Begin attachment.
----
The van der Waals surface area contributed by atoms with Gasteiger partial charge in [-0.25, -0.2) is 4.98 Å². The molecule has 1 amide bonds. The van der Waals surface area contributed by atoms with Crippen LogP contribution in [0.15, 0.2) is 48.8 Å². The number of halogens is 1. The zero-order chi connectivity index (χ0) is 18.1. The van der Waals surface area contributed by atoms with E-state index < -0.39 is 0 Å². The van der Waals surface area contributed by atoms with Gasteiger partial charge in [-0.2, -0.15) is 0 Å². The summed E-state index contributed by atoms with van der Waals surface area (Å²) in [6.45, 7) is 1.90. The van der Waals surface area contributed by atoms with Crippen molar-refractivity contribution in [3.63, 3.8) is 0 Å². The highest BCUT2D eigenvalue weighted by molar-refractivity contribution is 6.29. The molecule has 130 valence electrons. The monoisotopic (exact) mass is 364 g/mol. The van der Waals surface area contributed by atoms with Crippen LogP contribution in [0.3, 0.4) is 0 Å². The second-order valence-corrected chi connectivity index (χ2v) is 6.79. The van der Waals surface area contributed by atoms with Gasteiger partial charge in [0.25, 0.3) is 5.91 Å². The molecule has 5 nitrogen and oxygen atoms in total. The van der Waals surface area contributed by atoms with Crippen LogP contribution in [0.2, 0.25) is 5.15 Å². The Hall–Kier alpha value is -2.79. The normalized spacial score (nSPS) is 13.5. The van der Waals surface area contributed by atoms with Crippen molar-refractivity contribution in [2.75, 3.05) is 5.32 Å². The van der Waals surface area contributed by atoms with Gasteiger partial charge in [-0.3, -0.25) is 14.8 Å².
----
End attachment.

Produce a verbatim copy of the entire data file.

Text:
The van der Waals surface area contributed by atoms with Gasteiger partial charge in [-0.25, -0.2) is 4.98 Å². The molecule has 1 amide bonds. The van der Waals surface area contributed by atoms with Crippen LogP contribution in [0.15, 0.2) is 48.8 Å². The number of halogens is 1. The zero-order chi connectivity index (χ0) is 18.1. The van der Waals surface area contributed by atoms with E-state index < -0.39 is 0 Å². The van der Waals surface area contributed by atoms with Gasteiger partial charge in [-0.2, -0.15) is 0 Å². The summed E-state index contributed by atoms with van der Waals surface area (Å²) in [6.45, 7) is 1.90. The van der Waals surface area contributed by atoms with Crippen molar-refractivity contribution in [3.63, 3.8) is 0 Å². The highest BCUT2D eigenvalue weighted by molar-refractivity contribution is 6.29. The molecule has 130 valence electrons. The monoisotopic (exact) mass is 364 g/mol. The van der Waals surface area contributed by atoms with Crippen LogP contribution in [0.3, 0.4) is 0 Å². The second-order valence-corrected chi connectivity index (χ2v) is 6.79. The van der Waals surface area contributed by atoms with Gasteiger partial charge in [0.25, 0.3) is 5.91 Å². The molecule has 5 nitrogen and oxygen atoms in total. The van der Waals surface area contributed by atoms with Crippen LogP contribution in [0.2, 0.25) is 5.15 Å². The Hall–Kier alpha value is -2.79. The normalized spacial score (nSPS) is 13.5. The van der Waals surface area contributed by atoms with Crippen molar-refractivity contribution in [2.75, 3.05) is 5.32 Å². The van der Waals surface area contributed by atoms with Gasteiger partial charge in [-0.3, -0.25) is 14.8 Å².